“Syria eyes strategic gains after Gaza war,” by Khaled Oweis

Syria is being asked to get Hamas to renounce violence and recognize Israel as a test of its power and good will to the Obama administration, explains Khaled Oweis, who has spoken with diplomats in Damascus.

Aaron David Miller, says naming George J. Mitchell as the new special envoy for Arab-Israeli issues shows the Obama administration at this early stage is substituting ” process for substance.” He says the administration  has “no intention of making major changes in America’s approach to the Arab-Israeli issue, because right now, the prospects of any sort of conflict-ending agreement between Israelis and Palenstinians are slim to none.” … “the truth is, because you are on the eve of a new government in Israel–the Knesset elections take place on February 10–there probably will be no visit from the new Israeli prime minister, whoever he or she is, to Washington, which is customary and traditional, until April.”… “it’s safe to assume that there will be no change–none, absolutely none–in the administration’s approach to Hamas.

Elliott Abrams is being taken on by The Council on Foreign Relations. He was the architect of the Bush administration’s Syria policy, on several occasions that I know of, sounding out foreign diplomats and politicians on the possibility of stimulating a coup in Damascus. He also urged Israel to bomb Damascus during the summer of 2006. President Bush has also appointed Abrams to be member of the United States Holocaust Memorial Council: a five-year term beginning 01/16/09.

ANALYSIS-Syria eyes strategic gains after Gaza war 26 Jan 2009 
By Khaled Yacoub Oweis, ReutersDAMASCUS,

Jan 26 (Reuters) – Syria is trying to capitalise on Israel’s failure to crush its Islamist ally Hamas to enhance its regional clout in peace talks with the Jewish state and forge good ties with the new U.S. administration.

The Syrian government, which has recently emerged from years of isolation, is now advocating a role for the Islamist group in Middle East peacemaking, Syrian officials and diplomats say.

But Damascus has to nudge the Palestinian Islamist group toward meeting international demands if it wants to further strengthen its international position as it faces risky challenges relating to two U.N. investigations, diplomats said.

“The stiff resistance in Gaza has proved that Hamas is a political force to be reckoned with. There is a new regional reality and more countries are supporting this view. Turkey is one important player,” a Syrian official said.

The official was referring to Turkey’s intervention with Hamas during the 22-day Israeli offensive on Gaza, during which 1,300 Palestinians and 13 Israelis were killed. Syria, which hosts the exiled leadership of the Islamist group, was a centre of international efforts to end the war.

Hamas responded to a unilateral Israeli ceasefire by holding fire after intense meetings with Turkish officials in Damascus and Egyptian officials in Cairo, while briefing Syria throughout, Palestinians sources said.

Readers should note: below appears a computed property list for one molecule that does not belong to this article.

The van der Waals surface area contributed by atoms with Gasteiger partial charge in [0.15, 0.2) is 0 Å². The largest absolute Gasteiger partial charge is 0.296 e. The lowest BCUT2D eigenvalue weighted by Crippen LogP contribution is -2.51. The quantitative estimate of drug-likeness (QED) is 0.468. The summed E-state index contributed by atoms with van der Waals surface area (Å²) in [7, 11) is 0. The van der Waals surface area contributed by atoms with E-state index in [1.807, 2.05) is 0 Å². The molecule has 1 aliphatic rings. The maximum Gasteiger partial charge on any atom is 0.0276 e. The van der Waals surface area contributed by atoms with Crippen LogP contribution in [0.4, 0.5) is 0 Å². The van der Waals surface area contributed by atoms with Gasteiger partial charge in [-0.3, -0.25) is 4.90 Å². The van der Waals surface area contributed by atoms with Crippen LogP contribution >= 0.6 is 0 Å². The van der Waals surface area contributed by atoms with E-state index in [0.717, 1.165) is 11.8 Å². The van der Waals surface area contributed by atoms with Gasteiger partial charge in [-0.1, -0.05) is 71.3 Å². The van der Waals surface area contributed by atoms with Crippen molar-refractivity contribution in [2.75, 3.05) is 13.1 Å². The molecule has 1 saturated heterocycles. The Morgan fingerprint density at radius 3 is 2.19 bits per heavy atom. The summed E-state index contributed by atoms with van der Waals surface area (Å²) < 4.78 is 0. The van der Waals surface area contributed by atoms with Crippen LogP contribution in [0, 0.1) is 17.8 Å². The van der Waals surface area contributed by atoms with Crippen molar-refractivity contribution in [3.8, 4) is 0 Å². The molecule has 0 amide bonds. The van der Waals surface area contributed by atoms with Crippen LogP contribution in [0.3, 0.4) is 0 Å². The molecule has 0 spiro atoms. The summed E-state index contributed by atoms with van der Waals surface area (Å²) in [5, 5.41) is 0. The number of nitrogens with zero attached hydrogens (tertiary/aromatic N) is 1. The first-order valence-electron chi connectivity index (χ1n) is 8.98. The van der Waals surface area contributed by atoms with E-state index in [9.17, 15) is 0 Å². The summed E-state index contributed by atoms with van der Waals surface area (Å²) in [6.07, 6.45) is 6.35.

“Syria did not pressure Hamas. The Syrian position on the need to end the aggression and lift the blockade on Gaza was consistent with Hamas throughout,” one of the sources said.

“Hamas felt it was exhausted and recognised that the Palestinians in Gaza needed a respite.”


Diplomats confirm that Syria mostly avoided pressuring Hamas while its survival was at stake in Gaza. But Damascus has exerted influence on the group in the past, including by hosting a meeting between Hamas leader Khaled Meshaal and President Mahmoud Abbas that failed to halt Palestinian civil strife.

The war in Gaza raised calls in the West to engage Hamas, although the group refuses to abandon armed struggle and recognise Israel — demands placed by the four main Middle East brokers, including the United States and the European Union.

France, which played a role in halting the Gaza war, indicated last week that it might be prepared to hold talks with Hamas even if the group did not recognise Israel.

Syrian officials have indicated that the international community would need Syria’s help if it wished to engage rather than shun the group.

Damascus is also hoping for a thaw in relations with Washington, and sees President Barack Obama as more amenable to supporting Israeli-Syrian peacemaking than his predecessor George W. Bush, who imposed sanctions on Syria and expanded them during his last year in office.

Damascus suspended the indirect talks with Israel during the Gaza crisis. But neither side has ruled out a resumption of the talks which have focused on the occupied Golan Heights and Syria’s ties with Hamas, Lebanon’s Hezbollah and Iran.

“Syria has benefited from the renewed international awareness that the Arab-Israeli conflict is crucial to any broader Middle East settlement. Obama will have to engage Syria if he wants to attenuate regional divisions and radicalism,” wrote Professor Joshua Landis on his Syria Comment Web site.

But Obama’s Middle East envoy’s first trip to the region will exclude Syria and recent statements by President Bashar al-Assad declaring a 2002 Arab peace initiative dead were unlikely to go down well with the new U.S. administration.

Continuing to be on the wrong side of Washington will not help Syria, with a tribunal to try suspects in the assassination of former Lebanese Prime Minister Rafik al-Hariri due to start work in March and the International Atomic Energy Agency probing an alleged nuclear site bombed by Israel, the diplomats said.

“The Gaza war lowered the standing of Syria’s regional rivals a notch, but the Syrians cannot continue to get away with playing the rejectionist card while pursuing peace with Israel,” one of the diplomats said in the Syrian capital.

“At one point Damascus has to show that it can cool its relations with Iran and deliver on Hamas.”

Syria has consolidated its alliance with Iran. The two countries are the main backers of both Hamas and Hezbollah.

“Hamas has not done enough. It has to show that it can offer something new after Gaza,” another diplomat said. “Syria also has to show that it is prepared to push Hamas. Most of what the officials who descended on Damascus during the crisis got was a repetition of the Hamas line.”